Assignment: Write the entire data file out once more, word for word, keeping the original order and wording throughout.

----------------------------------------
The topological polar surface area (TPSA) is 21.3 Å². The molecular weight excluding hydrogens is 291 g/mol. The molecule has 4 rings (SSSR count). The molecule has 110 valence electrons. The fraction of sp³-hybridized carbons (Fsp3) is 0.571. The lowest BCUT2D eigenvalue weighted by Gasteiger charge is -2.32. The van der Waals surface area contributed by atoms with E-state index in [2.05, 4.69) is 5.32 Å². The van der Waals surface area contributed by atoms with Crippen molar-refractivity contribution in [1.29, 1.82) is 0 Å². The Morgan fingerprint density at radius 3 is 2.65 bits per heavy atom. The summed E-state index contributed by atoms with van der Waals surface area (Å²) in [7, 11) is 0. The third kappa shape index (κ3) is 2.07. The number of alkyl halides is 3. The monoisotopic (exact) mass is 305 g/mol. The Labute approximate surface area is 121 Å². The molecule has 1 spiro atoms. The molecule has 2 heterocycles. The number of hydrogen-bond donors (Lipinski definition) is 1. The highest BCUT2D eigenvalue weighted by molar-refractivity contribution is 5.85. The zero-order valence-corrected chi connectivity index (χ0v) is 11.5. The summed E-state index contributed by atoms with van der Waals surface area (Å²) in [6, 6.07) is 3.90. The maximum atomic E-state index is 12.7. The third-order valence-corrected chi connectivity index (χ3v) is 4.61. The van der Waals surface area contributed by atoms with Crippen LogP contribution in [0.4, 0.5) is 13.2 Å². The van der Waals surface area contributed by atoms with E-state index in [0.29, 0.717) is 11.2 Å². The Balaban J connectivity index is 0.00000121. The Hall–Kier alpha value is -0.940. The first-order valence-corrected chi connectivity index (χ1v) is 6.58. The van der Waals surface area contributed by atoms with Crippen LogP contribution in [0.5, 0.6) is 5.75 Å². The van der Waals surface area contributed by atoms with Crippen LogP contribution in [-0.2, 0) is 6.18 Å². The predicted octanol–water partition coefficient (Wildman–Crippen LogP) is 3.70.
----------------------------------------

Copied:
The topological polar surface area (TPSA) is 21.3 Å². The molecular weight excluding hydrogens is 291 g/mol. The molecule has 4 rings (SSSR count). The molecule has 110 valence electrons. The fraction of sp³-hybridized carbons (Fsp3) is 0.571. The lowest BCUT2D eigenvalue weighted by Gasteiger charge is -2.32. The van der Waals surface area contributed by atoms with E-state index in [2.05, 4.69) is 5.32 Å². The van der Waals surface area contributed by atoms with Crippen molar-refractivity contribution in [1.29, 1.82) is 0 Å². The Morgan fingerprint density at radius 3 is 2.65 bits per heavy atom. The summed E-state index contributed by atoms with van der Waals surface area (Å²) in [7, 11) is 0. The third kappa shape index (κ3) is 2.07. The number of alkyl halides is 3. The monoisotopic (exact) mass is 305 g/mol. The Labute approximate surface area is 121 Å². The molecule has 1 spiro atoms. The molecule has 2 heterocycles. The number of hydrogen-bond donors (Lipinski definition) is 1. The highest BCUT2D eigenvalue weighted by molar-refractivity contribution is 5.85. The zero-order valence-corrected chi connectivity index (χ0v) is 11.5. The summed E-state index contributed by atoms with van der Waals surface area (Å²) in [6, 6.07) is 3.90. The maximum atomic E-state index is 12.7. The third-order valence-corrected chi connectivity index (χ3v) is 4.61. The van der Waals surface area contributed by atoms with Crippen LogP contribution in [0.4, 0.5) is 13.2 Å². The van der Waals surface area contributed by atoms with E-state index in [0.29, 0.717) is 11.2 Å². The Balaban J connectivity index is 0.00000121. The Hall–Kier alpha value is -0.940. The first-order valence-corrected chi connectivity index (χ1v) is 6.58. The van der Waals surface area contributed by atoms with Crippen LogP contribution in [0.5, 0.6) is 5.75 Å². The van der Waals surface area contributed by atoms with Crippen LogP contribution in [-0.2, 0) is 6.18 Å². The predicted octanol–water partition coefficient (Wildman–Crippen LogP) is 3.70.